‬On my last ride it completely cut out and would not restart‭, ‬I took out the plugs they were fine‭, ‬fuel was getting to the carbs‭, (‬they are a new pair of amals just 3‭ ‬months ago‭), ‬I took off the ignition cover to check the wiring of the pazon ignition system and all looked OK‭, ‬and checked that all other wiring‭ ‬was connected‭. ‬After about half an hour of various attempts to kick it over it started and I rode the 20‭ ‬miles home with out further issue‭.‬

Any advice will be greatly appreciated‭.‬

Hi, Keith.

In my experience whenever you have multiple possible causes of a problem it's always the last one you attend to which is the culprit!

I had similar running symptoms to you with my 650SS following recently refitting twin Concentrics, though I didn't have the restarting problem. It turned out to be fuel starvation to one cylinder caused by the float needle not being lifted from its seat all the time by the lowering float, probably caused by my having tweaked the stay up float bracket in the past whilst adjusting the fuel level and exacerbated by the needle being a brass, viton tipped one and thus a bit heavy for the fuel pressure to lift. Shouldn't be your problem since you state your carbs are new but I've had issues with Amal quality control in the past so it might be worth checking if all else fails. Solved my problem by refitting an older plastic float for the time being. To add to the problem the idle circuit in that carb wasn't quite clear either and needed a good clear out, which sorted the idling. Back to how it should be now.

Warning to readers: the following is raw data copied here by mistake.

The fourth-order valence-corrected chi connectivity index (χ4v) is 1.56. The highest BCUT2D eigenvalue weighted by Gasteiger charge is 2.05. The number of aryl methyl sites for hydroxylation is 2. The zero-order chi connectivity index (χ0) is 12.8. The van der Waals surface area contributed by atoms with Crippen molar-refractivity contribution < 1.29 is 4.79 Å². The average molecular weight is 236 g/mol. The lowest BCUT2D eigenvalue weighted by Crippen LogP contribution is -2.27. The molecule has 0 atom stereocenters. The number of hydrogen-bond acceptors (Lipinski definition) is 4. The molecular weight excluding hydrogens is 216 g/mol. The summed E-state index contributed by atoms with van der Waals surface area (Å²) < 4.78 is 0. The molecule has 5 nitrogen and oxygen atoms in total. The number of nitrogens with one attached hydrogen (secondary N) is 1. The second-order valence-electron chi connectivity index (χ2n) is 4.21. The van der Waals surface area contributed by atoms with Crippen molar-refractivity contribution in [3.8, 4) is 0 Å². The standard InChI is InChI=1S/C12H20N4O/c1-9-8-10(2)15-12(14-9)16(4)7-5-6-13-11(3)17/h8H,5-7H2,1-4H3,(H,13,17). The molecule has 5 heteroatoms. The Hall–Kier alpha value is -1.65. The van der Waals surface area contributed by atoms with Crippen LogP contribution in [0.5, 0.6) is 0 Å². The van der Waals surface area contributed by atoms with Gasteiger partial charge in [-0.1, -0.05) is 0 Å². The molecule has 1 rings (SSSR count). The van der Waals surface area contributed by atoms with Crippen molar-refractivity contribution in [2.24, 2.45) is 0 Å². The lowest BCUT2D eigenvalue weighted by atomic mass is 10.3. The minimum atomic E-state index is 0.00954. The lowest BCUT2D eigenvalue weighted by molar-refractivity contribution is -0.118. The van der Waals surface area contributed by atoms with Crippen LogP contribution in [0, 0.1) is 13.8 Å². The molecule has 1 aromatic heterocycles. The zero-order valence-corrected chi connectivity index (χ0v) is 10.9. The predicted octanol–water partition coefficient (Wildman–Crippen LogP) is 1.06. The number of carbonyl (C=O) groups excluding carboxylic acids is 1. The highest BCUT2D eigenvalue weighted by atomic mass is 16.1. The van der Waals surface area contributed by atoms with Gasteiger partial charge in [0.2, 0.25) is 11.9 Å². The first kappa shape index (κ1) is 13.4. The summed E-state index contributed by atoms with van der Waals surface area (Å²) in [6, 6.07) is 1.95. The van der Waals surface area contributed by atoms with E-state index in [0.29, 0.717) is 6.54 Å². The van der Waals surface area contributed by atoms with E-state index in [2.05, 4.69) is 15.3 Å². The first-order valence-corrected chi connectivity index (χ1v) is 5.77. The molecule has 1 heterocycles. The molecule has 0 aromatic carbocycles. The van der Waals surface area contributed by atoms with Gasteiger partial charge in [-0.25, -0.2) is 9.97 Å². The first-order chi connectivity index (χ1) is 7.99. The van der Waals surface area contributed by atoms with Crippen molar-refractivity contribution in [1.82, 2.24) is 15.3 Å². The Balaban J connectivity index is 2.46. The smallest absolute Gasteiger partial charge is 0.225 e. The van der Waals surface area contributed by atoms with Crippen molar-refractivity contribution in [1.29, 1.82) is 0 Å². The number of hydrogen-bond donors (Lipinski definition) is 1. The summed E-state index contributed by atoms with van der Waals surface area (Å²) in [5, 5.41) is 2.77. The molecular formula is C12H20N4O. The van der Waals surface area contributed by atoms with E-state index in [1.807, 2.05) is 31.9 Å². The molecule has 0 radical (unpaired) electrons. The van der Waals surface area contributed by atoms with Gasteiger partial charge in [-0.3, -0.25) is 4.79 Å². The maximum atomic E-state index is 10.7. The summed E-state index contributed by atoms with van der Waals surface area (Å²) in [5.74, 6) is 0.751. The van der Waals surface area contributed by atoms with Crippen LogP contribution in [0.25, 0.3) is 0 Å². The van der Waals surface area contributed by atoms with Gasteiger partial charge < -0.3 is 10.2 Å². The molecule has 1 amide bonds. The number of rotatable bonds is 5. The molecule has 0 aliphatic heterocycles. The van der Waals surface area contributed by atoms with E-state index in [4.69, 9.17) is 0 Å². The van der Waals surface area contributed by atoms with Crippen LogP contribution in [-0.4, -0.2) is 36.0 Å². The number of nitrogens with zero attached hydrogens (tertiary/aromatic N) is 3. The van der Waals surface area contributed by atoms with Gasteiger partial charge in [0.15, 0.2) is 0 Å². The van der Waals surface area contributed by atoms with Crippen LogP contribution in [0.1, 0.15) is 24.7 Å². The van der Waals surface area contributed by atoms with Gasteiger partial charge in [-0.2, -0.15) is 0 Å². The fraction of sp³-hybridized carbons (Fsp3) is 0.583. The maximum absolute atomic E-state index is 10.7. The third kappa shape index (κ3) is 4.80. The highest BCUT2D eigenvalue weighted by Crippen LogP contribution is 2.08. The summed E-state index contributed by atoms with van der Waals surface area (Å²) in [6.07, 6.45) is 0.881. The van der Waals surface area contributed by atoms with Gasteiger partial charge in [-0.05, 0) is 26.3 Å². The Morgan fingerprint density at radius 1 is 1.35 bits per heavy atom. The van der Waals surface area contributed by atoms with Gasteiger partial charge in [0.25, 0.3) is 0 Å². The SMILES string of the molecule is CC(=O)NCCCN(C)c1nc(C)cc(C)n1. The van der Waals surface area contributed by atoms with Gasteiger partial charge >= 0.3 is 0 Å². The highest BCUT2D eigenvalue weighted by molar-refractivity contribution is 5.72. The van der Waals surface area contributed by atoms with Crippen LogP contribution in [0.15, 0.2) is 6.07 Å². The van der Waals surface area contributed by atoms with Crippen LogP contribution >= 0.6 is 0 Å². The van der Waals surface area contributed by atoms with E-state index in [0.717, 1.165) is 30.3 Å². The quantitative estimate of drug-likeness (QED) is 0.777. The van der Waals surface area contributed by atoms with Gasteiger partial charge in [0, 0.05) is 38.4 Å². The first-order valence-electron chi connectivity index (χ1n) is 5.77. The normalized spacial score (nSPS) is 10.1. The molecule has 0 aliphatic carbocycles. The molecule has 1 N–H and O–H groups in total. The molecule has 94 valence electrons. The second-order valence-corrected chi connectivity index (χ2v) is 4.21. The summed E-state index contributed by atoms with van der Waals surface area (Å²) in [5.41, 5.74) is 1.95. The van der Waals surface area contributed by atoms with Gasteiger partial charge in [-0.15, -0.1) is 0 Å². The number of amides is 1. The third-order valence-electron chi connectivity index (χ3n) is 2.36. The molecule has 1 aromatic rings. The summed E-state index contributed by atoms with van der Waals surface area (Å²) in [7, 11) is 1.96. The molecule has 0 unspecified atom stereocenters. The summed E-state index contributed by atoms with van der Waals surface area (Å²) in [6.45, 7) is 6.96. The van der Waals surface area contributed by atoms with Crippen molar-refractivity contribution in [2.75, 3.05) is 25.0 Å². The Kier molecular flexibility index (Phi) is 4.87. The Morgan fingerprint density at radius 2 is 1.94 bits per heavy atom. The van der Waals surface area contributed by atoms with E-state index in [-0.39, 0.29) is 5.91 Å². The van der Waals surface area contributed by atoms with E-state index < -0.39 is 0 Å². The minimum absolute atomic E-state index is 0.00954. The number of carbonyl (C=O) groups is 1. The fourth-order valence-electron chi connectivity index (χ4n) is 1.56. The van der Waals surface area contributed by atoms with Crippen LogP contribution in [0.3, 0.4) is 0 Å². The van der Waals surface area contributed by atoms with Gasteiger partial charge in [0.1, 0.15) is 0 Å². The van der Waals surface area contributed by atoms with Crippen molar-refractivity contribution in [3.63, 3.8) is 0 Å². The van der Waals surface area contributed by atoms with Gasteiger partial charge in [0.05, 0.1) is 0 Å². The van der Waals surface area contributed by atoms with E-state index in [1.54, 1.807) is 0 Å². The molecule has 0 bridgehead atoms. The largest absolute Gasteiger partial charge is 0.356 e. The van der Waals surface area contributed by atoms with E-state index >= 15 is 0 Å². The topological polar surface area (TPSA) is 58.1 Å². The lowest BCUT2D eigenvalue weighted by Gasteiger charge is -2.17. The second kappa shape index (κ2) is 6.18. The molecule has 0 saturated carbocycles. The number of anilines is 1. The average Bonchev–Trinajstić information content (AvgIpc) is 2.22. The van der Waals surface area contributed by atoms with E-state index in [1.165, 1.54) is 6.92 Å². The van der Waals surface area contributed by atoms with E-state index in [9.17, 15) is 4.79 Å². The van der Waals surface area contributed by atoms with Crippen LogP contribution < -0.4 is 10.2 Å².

Good luck.

Re: Intermittent fault

Posted by alan_sessions at October 27. 2018

Had a similar problem with my 850 mk3 with twin Amals - over 6 months, ran dedicated earth lead & power feed to the EI, missing out the handlebar circuits - swapped everything electrical except the wiring between the EI black box & points housing - when I eventually stripped this out, there was a small nick in the cable where it went through the heady steady. After 30 miles, there is a lot of engine heat (plus vibration) that rises up under the tank & may affect wiring & black box if mounted there (my black box is behind offside side panel)

Re: Intermittent fault

Posted by christopher_winsby at October 27. 2018

Hot wire ignition via a fuse and switch so that it runs on sa nerw wiring circuit. Look up Bushmans Amal they have a simple mod so that you can get to both sides of the pilot jet (unlerss you have the new premiers) bush. The clean out carbs and go from there. You say they were new carbs, from where? Quality of new parts can be suspect with reports of swaf contamination, badly fitting welch plugs etc. Spark plugs are another thing to watch out for, getting cheap  spark plugs can be false economy.